In 2014 when Tesla founder, billionaire Elon Musk, announced that he wanted to establish a colony on Mars with his space company, SpaceX, he upped the stakes in the race to become the first to place humans further into space than ever before. Unfortunately, Musk just lost.
As the Juno space probe approached the planet Jupiter on 4 July of this year, three lucky passengers onboard could lay claim to being the first to reach the fifth rock from our sun. Well, they may have resembled the human form, but they weren’t actually breathing. And they were made of aluminum. Three Lego minifigures were placed aboard the NASA mission in 2011, and have been drifting toward Jupiter for the past five years. The crew’s mission? To inspire children to explore science, technology, engineering and mathematics, and to dream impossible dreams that may well see our grandchildren embarking on such a journey one day.
A joint outreach and educational program named Lego Bricks in Space was established between NASA and the Lego Group before the launch of Juno, and while the space probe’s principal goal is to understand the origin and evolution of Jupiter, the minifigures are boldly entering unchartered territory as symbolic space scouts.
So, who exactly are these three lucky passengers? The crew consists of the Roman god Jupiter, his wife Juno and the “father of science,” Italian astronomer Galileo Galilei. In Greek and Roman mythology, Jupiter drew a veil of clouds around himself to hide his mischief, but from high-up Mount Olympus, Juno was able to peer through the clouds and see Jupiter’s true nature. She’s certainly not leaving him alone on a journey of 365 million miles after that. The Juno spacecraft will also be looking beneath the clouds, to help NASA understand the planet’s structure and history. The minifigure of Juno holds a magnifying glass to signify her search for the truth, while her husband holds a lightning bolt. The third Lego crew member, Galileo, who made several important discoveries about Jupiter in 1610, is depicted holding a telescope.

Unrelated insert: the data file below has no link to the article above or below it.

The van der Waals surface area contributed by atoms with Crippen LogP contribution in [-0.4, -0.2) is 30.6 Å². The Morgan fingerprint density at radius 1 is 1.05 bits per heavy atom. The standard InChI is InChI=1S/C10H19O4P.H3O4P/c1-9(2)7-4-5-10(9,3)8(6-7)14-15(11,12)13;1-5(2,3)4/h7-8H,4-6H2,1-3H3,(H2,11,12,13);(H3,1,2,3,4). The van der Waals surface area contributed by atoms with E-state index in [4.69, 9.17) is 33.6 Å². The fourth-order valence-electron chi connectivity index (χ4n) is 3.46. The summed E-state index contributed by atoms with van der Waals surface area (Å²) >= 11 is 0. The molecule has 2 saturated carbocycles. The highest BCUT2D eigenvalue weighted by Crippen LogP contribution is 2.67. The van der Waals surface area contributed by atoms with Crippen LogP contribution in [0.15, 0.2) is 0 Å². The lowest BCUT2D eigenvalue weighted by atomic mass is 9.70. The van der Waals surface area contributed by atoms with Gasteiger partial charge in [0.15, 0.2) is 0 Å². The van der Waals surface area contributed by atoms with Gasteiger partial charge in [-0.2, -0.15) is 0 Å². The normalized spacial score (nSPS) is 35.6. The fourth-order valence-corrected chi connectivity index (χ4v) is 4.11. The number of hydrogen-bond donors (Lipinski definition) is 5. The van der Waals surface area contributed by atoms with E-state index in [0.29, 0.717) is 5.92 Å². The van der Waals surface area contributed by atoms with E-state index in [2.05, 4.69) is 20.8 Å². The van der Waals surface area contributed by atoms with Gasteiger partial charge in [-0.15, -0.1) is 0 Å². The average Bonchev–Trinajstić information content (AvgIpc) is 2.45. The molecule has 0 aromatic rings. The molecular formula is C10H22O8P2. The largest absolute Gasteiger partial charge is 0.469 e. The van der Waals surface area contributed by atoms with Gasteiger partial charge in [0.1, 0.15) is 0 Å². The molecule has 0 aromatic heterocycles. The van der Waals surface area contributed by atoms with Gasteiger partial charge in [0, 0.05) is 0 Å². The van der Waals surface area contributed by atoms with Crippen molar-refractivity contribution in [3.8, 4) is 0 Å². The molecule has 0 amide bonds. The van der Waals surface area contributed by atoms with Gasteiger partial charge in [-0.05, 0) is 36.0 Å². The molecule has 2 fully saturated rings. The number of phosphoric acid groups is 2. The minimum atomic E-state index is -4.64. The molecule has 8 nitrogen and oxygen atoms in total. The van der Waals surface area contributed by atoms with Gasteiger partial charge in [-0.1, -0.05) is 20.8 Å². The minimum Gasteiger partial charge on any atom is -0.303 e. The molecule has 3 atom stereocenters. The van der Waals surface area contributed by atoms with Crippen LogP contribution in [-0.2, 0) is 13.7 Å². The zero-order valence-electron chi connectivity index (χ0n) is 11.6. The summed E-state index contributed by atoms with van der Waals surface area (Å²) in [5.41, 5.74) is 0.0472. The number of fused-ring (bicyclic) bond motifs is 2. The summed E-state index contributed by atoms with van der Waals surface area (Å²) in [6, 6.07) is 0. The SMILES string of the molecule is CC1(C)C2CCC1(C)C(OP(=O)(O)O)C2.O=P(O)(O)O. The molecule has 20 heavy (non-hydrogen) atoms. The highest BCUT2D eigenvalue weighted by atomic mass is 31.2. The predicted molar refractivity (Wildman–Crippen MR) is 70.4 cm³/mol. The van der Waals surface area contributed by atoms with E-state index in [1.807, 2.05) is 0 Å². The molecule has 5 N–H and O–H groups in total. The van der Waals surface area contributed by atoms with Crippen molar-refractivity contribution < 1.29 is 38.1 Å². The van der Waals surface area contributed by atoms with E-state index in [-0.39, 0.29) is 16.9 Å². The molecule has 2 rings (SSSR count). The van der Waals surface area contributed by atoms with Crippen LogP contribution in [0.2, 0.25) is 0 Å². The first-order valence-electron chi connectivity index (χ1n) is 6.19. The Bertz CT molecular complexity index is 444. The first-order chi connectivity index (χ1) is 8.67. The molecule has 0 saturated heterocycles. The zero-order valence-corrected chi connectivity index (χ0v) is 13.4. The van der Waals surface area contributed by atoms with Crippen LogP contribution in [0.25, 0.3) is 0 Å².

To withstand the extreme temperatures the Lego crew would endure, the figures were milled from a single block of aluminum, a metal with a melting point of 1,221°F. While other metals have a higher melting point, another consideration was that aluminum is non-magnetic and wouldn’t interfere with onboard equipment.
Lego’s goal, beyond exciting kids everywhere, is an effort to help broaden awareness around the importance of planetary research.
It may seem like science fiction now, but many notable scientists and business people have acknowledged that we need to start looking at future homes for humanity. Just in case. Through the minifigures on Juno, Lego wants children to dream up their own stories and adventures and explore their own innate creativity, hopefully resulting in an exploration of their everyday lives.
Despite the trio being made from one solid piece of metal to prevent them from coming apart during the six-year mission, the crew will unfortunately not be coming back to earth. In around one year’s time, during its 37th orbit, Juno will plummet toward Jupiter in a controlled deorbit and burn up and disintegrate in the planet’s atmosphere.
The controlled deorbit will eliminate space debris and the risks of contamination in accordance with NASA’s Planetary Protection Guidelines. Yes, unbelievably, there are already rules in place to preserve the pristine nature of celestial bodies and prevent contamination in space. Around 104 states, representing every space-faring nation, and some aspiring ones too, have signed the Outer Space Treaty, promising to abide by the rules of planetary protection. Now if only we could get earth included in that deal …